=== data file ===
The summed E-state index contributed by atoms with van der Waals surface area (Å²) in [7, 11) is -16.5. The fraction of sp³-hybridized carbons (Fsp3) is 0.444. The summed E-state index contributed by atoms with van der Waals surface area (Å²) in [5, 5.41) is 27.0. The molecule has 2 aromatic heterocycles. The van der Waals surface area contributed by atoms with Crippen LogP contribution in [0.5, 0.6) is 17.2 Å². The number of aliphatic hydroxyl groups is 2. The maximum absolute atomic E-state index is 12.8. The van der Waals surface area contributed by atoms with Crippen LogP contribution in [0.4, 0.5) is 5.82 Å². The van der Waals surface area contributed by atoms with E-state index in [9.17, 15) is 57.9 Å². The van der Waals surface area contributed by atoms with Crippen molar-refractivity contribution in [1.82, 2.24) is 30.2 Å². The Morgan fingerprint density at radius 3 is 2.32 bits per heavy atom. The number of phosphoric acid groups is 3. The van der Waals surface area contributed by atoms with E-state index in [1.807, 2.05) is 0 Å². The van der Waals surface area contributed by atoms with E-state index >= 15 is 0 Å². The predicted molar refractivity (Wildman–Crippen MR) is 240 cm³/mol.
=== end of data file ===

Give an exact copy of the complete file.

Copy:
The summed E-state index contributed by atoms with van der Waals surface area (Å²) in [7, 11) is -16.5. The fraction of sp³-hybridized carbons (Fsp3) is 0.444. The summed E-state index contributed by atoms with van der Waals surface area (Å²) in [5, 5.41) is 27.0. The molecule has 2 aromatic heterocycles. The van der Waals surface area contributed by atoms with Crippen LogP contribution in [0.5, 0.6) is 17.2 Å². The number of aliphatic hydroxyl groups is 2. The maximum absolute atomic E-state index is 12.8. The van der Waals surface area contributed by atoms with Crippen LogP contribution in [0.4, 0.5) is 5.82 Å². The van der Waals surface area contributed by atoms with E-state index in [9.17, 15) is 57.9 Å². The van der Waals surface area contributed by atoms with Crippen molar-refractivity contribution in [1.82, 2.24) is 30.2 Å². The Morgan fingerprint density at radius 3 is 2.32 bits per heavy atom. The number of phosphoric acid groups is 3. The van der Waals surface area contributed by atoms with E-state index in [1.807, 2.05) is 0 Å². The van der Waals surface area contributed by atoms with E-state index >= 15 is 0 Å². The predicted molar refractivity (Wildman–Crippen MR) is 240 cm³/mol.